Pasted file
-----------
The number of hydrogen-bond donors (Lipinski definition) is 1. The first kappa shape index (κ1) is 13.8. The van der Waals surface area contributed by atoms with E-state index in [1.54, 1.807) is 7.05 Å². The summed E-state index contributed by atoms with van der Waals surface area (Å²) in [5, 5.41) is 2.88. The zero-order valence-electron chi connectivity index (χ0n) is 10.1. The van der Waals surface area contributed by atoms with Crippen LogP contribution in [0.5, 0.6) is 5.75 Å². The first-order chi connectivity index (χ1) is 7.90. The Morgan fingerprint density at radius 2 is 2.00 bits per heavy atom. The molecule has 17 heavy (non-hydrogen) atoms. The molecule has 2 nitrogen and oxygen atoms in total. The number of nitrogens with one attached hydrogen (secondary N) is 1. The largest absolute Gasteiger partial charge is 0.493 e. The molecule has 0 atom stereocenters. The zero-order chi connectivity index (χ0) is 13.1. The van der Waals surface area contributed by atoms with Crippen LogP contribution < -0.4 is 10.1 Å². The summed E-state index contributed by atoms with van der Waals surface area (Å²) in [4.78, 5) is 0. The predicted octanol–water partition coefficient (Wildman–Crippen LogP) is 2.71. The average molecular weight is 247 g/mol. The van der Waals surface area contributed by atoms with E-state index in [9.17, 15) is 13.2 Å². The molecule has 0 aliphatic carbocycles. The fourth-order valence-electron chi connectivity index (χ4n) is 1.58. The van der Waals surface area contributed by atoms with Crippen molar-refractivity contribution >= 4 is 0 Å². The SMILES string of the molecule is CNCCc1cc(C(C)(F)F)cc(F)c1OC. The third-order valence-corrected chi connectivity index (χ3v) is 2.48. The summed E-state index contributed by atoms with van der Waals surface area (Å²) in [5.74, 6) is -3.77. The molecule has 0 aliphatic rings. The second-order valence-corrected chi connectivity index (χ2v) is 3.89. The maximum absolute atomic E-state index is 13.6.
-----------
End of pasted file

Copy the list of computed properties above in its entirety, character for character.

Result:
The number of hydrogen-bond donors (Lipinski definition) is 1. The first kappa shape index (κ1) is 13.8. The van der Waals surface area contributed by atoms with E-state index in [1.54, 1.807) is 7.05 Å². The summed E-state index contributed by atoms with van der Waals surface area (Å²) in [5, 5.41) is 2.88. The zero-order valence-electron chi connectivity index (χ0n) is 10.1. The van der Waals surface area contributed by atoms with Crippen LogP contribution in [0.5, 0.6) is 5.75 Å². The first-order chi connectivity index (χ1) is 7.90. The Morgan fingerprint density at radius 2 is 2.00 bits per heavy atom. The molecule has 17 heavy (non-hydrogen) atoms. The molecule has 2 nitrogen and oxygen atoms in total. The number of nitrogens with one attached hydrogen (secondary N) is 1. The largest absolute Gasteiger partial charge is 0.493 e. The molecule has 0 atom stereocenters. The zero-order chi connectivity index (χ0) is 13.1. The van der Waals surface area contributed by atoms with Crippen LogP contribution < -0.4 is 10.1 Å². The summed E-state index contributed by atoms with van der Waals surface area (Å²) in [4.78, 5) is 0. The predicted octanol–water partition coefficient (Wildman–Crippen LogP) is 2.71. The average molecular weight is 247 g/mol. The van der Waals surface area contributed by atoms with E-state index in [9.17, 15) is 13.2 Å². The molecule has 0 aliphatic carbocycles. The fourth-order valence-electron chi connectivity index (χ4n) is 1.58. The van der Waals surface area contributed by atoms with Crippen molar-refractivity contribution >= 4 is 0 Å². The SMILES string of the molecule is CNCCc1cc(C(C)(F)F)cc(F)c1OC. The third-order valence-corrected chi connectivity index (χ3v) is 2.48. The summed E-state index contributed by atoms with van der Waals surface area (Å²) in [5.74, 6) is -3.77. The molecule has 0 aliphatic rings. The second-order valence-corrected chi connectivity index (χ2v) is 3.89. The maximum absolute atomic E-state index is 13.6.